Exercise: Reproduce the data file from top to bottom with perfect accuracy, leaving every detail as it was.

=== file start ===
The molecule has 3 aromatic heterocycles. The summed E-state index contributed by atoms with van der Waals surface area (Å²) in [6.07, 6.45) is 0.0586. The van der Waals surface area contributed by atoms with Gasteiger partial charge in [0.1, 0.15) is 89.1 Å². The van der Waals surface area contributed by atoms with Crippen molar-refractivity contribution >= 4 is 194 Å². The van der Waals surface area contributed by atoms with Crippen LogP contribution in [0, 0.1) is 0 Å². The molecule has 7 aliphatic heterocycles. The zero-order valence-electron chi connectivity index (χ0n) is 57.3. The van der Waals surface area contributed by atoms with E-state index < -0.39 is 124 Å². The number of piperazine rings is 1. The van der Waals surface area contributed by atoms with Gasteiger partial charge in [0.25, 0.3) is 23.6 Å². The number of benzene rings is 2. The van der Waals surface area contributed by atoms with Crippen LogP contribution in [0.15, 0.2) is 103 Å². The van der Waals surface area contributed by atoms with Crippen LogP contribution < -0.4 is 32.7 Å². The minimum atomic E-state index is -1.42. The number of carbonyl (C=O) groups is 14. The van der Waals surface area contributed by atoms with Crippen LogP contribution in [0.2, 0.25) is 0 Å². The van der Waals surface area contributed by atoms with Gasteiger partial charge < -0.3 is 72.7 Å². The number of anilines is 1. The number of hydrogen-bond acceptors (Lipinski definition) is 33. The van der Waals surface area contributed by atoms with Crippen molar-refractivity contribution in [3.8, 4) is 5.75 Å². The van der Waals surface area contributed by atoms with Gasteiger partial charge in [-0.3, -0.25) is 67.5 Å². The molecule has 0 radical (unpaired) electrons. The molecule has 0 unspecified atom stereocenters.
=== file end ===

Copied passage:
The molecule has 3 aromatic heterocycles. The summed E-state index contributed by atoms with van der Waals surface area (Å²) in [6.07, 6.45) is 0.0586. The van der Waals surface area contributed by atoms with Gasteiger partial charge in [0.1, 0.15) is 89.1 Å². The van der Waals surface area contributed by atoms with Crippen molar-refractivity contribution >= 4 is 194 Å². The van der Waals surface area contributed by atoms with Crippen LogP contribution in [0, 0.1) is 0 Å². The molecule has 7 aliphatic heterocycles. The zero-order valence-electron chi connectivity index (χ0n) is 57.3. The van der Waals surface area contributed by atoms with E-state index < -0.39 is 124 Å². The number of piperazine rings is 1. The van der Waals surface area contributed by atoms with Gasteiger partial charge in [0.25, 0.3) is 23.6 Å². The number of benzene rings is 2. The van der Waals surface area contributed by atoms with Crippen LogP contribution in [0.15, 0.2) is 103 Å². The van der Waals surface area contributed by atoms with Crippen LogP contribution < -0.4 is 32.7 Å². The minimum atomic E-state index is -1.42. The number of carbonyl (C=O) groups is 14. The van der Waals surface area contributed by atoms with Crippen LogP contribution in [0.2, 0.25) is 0 Å². The van der Waals surface area contributed by atoms with Gasteiger partial charge < -0.3 is 72.7 Å². The number of anilines is 1. The number of hydrogen-bond acceptors (Lipinski definition) is 33. The van der Waals surface area contributed by atoms with Crippen molar-refractivity contribution in [3.8, 4) is 5.75 Å². The van der Waals surface area contributed by atoms with Gasteiger partial charge in [-0.3, -0.25) is 67.5 Å². The molecule has 0 radical (unpaired) electrons. The molecule has 0 unspecified atom stereocenters.